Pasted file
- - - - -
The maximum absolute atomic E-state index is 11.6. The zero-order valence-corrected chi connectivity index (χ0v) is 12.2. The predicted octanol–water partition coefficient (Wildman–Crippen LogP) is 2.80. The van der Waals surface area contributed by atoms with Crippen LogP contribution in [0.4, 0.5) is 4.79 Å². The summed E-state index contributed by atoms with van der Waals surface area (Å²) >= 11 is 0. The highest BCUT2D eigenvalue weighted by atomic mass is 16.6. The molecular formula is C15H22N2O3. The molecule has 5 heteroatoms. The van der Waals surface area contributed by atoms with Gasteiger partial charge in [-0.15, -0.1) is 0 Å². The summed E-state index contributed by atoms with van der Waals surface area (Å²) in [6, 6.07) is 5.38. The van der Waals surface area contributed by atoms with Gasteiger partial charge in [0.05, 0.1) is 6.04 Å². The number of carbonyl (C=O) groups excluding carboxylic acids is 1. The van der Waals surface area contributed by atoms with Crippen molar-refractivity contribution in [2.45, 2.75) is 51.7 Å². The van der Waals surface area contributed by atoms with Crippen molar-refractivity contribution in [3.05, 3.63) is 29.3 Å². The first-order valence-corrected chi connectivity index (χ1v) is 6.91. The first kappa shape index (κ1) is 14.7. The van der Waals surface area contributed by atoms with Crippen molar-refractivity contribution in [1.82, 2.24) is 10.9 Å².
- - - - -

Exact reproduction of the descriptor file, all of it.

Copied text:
The maximum absolute atomic E-state index is 11.6. The zero-order valence-corrected chi connectivity index (χ0v) is 12.2. The predicted octanol–water partition coefficient (Wildman–Crippen LogP) is 2.80. The van der Waals surface area contributed by atoms with Crippen LogP contribution in [0.4, 0.5) is 4.79 Å². The summed E-state index contributed by atoms with van der Waals surface area (Å²) >= 11 is 0. The highest BCUT2D eigenvalue weighted by atomic mass is 16.6. The molecular formula is C15H22N2O3. The molecule has 5 heteroatoms. The van der Waals surface area contributed by atoms with Gasteiger partial charge in [-0.15, -0.1) is 0 Å². The summed E-state index contributed by atoms with van der Waals surface area (Å²) in [6, 6.07) is 5.38. The van der Waals surface area contributed by atoms with Gasteiger partial charge in [0.05, 0.1) is 6.04 Å². The number of carbonyl (C=O) groups excluding carboxylic acids is 1. The van der Waals surface area contributed by atoms with Crippen molar-refractivity contribution in [2.45, 2.75) is 51.7 Å². The van der Waals surface area contributed by atoms with Crippen molar-refractivity contribution in [3.05, 3.63) is 29.3 Å². The first-order valence-corrected chi connectivity index (χ1v) is 6.91. The first kappa shape index (κ1) is 14.7. The van der Waals surface area contributed by atoms with Crippen molar-refractivity contribution in [1.82, 2.24) is 10.9 Å².